Having just 86 patients enrolled makes the bavi study more difficult to interpret. A smaller study is also more susceptible to differences in baseline characteristics of patients, so it will be important to see whether there are any significant differences in the patients enrolled in each arm of the study.
The bavi study is open label, meaning doctors and patients know if they're receiving bavi plus chemo or chemo alone. Open-label studies are more prone to biased results unless data is independently verified.
Peregrine's phase II study is enrolling lung cancer patients at 17 hospitals in the U.S., nine sites in India and 14 sites in Eastern Europe and Russia, according to a
description of the study
on ClinicalTrials.gov. Avastin plus chemo is the standard-of-care treatment for front-line lung cancer in the U.S., so how is Peregrine managing to enroll U.S. patients in a study that excludes Avastin?
Says Peregrine: "Avastin is not indicated for all front-line NSCLC [non-small cell lung cancer] patients, per independent research a minority of patients are treated with Avastin."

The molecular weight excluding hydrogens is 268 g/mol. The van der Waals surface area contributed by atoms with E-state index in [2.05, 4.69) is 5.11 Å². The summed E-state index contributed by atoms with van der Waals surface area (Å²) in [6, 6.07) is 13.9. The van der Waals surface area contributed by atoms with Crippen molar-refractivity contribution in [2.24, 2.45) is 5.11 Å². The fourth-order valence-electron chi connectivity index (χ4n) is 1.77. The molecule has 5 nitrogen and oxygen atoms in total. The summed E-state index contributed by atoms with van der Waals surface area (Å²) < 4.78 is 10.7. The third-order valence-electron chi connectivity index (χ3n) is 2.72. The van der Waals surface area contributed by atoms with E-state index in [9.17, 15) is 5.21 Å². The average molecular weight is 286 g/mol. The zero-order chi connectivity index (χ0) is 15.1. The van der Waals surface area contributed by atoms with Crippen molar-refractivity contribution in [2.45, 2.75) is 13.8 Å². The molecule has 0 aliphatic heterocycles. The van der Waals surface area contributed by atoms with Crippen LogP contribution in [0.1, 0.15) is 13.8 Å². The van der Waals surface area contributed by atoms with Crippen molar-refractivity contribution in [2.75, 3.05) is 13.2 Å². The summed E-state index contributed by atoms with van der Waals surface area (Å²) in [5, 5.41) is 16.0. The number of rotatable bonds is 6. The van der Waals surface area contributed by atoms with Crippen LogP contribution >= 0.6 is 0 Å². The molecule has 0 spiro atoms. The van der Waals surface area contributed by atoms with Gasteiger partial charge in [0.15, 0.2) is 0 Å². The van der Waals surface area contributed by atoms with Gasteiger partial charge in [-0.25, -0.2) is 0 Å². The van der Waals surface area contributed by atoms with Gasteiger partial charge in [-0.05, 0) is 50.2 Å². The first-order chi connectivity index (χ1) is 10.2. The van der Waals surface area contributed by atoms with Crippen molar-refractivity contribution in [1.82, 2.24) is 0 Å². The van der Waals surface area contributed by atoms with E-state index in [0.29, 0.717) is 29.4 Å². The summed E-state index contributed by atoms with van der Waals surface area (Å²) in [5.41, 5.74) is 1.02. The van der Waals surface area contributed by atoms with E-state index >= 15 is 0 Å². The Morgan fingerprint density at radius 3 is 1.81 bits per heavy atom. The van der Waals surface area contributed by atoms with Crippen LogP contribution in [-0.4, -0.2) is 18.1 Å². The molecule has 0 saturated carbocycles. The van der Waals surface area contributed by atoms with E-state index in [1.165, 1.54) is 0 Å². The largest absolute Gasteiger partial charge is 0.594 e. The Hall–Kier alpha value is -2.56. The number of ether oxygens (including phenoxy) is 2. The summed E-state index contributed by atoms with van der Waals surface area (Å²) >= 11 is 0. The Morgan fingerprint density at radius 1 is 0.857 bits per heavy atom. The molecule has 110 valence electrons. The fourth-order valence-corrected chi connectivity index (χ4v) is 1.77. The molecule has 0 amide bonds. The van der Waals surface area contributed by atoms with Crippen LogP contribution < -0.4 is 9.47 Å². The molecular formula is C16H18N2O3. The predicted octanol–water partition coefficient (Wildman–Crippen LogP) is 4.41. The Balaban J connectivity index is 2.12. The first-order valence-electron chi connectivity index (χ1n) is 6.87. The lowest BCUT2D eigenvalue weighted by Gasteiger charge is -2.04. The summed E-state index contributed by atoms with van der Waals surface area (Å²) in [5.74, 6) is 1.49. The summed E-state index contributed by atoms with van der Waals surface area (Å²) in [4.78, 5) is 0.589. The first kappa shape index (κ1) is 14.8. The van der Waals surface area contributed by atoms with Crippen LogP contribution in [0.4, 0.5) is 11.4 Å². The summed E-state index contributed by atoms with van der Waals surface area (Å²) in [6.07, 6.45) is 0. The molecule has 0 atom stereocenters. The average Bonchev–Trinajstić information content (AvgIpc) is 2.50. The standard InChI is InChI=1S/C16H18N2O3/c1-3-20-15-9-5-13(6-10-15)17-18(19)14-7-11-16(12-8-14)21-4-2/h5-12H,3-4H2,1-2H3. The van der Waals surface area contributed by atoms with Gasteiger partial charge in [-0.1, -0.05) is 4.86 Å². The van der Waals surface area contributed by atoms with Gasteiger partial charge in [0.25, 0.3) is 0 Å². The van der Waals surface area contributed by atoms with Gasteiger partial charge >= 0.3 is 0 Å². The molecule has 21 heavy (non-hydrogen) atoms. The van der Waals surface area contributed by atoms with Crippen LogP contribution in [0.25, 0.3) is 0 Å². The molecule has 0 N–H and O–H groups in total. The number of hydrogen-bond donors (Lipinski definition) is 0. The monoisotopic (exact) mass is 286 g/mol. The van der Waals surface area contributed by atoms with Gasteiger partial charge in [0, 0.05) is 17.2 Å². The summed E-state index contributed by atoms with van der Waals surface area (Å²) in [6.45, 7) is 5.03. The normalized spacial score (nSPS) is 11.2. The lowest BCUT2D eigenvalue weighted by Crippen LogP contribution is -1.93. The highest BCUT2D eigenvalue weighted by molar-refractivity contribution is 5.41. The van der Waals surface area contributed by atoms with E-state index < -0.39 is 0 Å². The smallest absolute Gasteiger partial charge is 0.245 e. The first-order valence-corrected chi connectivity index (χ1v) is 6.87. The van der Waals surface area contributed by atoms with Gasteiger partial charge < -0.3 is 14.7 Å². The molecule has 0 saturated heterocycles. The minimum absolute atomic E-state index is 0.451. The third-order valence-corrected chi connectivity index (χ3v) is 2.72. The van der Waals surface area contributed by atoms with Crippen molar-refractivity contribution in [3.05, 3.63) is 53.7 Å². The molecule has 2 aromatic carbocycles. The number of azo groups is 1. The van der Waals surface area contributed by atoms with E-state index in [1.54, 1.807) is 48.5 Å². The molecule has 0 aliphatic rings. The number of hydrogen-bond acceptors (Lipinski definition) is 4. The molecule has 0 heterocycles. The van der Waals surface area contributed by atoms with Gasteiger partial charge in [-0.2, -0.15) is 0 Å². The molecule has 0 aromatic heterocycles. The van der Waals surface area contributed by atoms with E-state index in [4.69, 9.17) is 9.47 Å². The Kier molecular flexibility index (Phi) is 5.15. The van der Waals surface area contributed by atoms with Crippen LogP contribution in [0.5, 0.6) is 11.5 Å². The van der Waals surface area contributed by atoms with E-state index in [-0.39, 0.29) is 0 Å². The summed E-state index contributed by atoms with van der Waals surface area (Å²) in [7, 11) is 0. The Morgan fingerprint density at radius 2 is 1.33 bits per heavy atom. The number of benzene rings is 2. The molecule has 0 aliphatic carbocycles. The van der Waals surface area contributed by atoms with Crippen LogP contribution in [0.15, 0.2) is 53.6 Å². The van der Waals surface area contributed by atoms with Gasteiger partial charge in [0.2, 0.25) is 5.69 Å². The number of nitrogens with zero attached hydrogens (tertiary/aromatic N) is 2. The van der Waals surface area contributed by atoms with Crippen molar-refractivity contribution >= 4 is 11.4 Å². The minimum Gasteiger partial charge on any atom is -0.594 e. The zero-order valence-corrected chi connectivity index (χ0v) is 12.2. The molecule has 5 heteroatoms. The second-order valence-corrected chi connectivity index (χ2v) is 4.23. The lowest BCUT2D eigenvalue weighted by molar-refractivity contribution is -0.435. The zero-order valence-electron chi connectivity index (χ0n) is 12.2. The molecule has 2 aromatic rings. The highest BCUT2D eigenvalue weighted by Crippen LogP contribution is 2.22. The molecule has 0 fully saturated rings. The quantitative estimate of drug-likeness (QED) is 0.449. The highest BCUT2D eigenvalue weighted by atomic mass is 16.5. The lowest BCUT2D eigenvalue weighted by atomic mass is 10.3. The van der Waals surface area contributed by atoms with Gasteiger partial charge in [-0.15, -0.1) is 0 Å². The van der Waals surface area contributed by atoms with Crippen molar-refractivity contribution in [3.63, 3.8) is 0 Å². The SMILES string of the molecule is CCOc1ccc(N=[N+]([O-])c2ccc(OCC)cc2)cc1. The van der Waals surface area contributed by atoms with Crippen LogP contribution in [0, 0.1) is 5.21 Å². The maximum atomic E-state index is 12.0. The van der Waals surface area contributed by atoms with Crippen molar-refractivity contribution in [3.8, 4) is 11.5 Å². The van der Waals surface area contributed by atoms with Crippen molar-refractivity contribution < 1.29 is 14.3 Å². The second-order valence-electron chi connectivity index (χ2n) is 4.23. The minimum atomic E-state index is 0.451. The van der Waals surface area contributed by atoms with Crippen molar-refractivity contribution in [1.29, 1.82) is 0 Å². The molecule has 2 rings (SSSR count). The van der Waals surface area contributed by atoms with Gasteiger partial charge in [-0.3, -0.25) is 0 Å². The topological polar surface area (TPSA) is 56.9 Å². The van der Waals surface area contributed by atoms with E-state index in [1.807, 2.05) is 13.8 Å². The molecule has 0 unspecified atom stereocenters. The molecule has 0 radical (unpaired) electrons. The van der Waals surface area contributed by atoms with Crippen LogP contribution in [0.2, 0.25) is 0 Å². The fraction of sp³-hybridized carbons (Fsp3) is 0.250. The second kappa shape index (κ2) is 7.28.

Genentech tells me that 40% of eligible lung cancer patients are treated with Avastin. Technically, that's a minority of patients, but certainly a large minority. Perhaps Peregrine is seeking "Avastin intolerant" patients for its bavi study. The company wouldn't tell me, specifically.
Peregrine did say that patients enrolled in the bavi study are "well-represented from the U.S., Europe and Asia." Peregrine wouldn't provide me a geographic breakdown of enrolled patients. I'd certainly be interested in seeing the data from the study parsed by geography. For instance, higher response rates among Indian patients have been documented in previously published studies.
Peregrine will be reporting additional data from this phase II study of bavi in 2012, including progression-free survival and overall survival. That's good because response rate is not a meaningful endpoint in lung cancer studies from a regulatory standpoint. A search through previous published lung cancer studies finds that improvements in tumor response rate don't always correlate to a survival benefit. Ultimately, Peregrine needs to demonstrate a survival benefit with bavi if it wants to see the drug approved.